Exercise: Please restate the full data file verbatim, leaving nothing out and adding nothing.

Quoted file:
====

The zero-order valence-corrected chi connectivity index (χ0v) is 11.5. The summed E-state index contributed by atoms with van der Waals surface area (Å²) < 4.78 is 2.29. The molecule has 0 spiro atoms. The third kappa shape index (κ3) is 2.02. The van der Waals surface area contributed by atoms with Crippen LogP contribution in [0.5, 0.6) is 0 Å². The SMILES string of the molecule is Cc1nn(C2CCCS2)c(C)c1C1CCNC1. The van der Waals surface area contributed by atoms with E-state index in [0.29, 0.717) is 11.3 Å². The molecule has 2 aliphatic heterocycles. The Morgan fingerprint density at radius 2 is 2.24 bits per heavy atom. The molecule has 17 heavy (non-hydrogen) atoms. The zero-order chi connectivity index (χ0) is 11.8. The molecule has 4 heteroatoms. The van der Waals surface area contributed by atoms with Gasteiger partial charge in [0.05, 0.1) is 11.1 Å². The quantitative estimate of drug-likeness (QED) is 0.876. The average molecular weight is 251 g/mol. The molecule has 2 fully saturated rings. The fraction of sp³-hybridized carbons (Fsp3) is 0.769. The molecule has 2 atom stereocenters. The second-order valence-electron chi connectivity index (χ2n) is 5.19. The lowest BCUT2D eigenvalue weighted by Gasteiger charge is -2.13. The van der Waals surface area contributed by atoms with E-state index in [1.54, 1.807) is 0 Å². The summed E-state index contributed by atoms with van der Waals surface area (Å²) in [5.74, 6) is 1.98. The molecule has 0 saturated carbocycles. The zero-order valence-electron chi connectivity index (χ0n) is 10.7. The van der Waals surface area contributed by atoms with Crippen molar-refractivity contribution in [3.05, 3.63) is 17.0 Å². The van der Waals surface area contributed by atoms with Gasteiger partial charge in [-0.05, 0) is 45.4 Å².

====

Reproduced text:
The zero-order valence-corrected chi connectivity index (χ0v) is 11.5. The summed E-state index contributed by atoms with van der Waals surface area (Å²) < 4.78 is 2.29. The molecule has 0 spiro atoms. The third kappa shape index (κ3) is 2.02. The van der Waals surface area contributed by atoms with Crippen LogP contribution in [0.5, 0.6) is 0 Å². The SMILES string of the molecule is Cc1nn(C2CCCS2)c(C)c1C1CCNC1. The van der Waals surface area contributed by atoms with E-state index in [0.29, 0.717) is 11.3 Å². The molecule has 2 aliphatic heterocycles. The Morgan fingerprint density at radius 2 is 2.24 bits per heavy atom. The molecule has 17 heavy (non-hydrogen) atoms. The zero-order chi connectivity index (χ0) is 11.8. The molecule has 4 heteroatoms. The van der Waals surface area contributed by atoms with Gasteiger partial charge in [0.05, 0.1) is 11.1 Å². The quantitative estimate of drug-likeness (QED) is 0.876. The average molecular weight is 251 g/mol. The molecule has 2 fully saturated rings. The fraction of sp³-hybridized carbons (Fsp3) is 0.769. The molecule has 2 atom stereocenters. The second-order valence-electron chi connectivity index (χ2n) is 5.19. The lowest BCUT2D eigenvalue weighted by Gasteiger charge is -2.13. The van der Waals surface area contributed by atoms with E-state index in [1.54, 1.807) is 0 Å². The summed E-state index contributed by atoms with van der Waals surface area (Å²) in [5.74, 6) is 1.98. The molecule has 0 saturated carbocycles. The zero-order valence-electron chi connectivity index (χ0n) is 10.7. The van der Waals surface area contributed by atoms with Crippen molar-refractivity contribution in [3.05, 3.63) is 17.0 Å². The van der Waals surface area contributed by atoms with Gasteiger partial charge in [-0.05, 0) is 45.4 Å².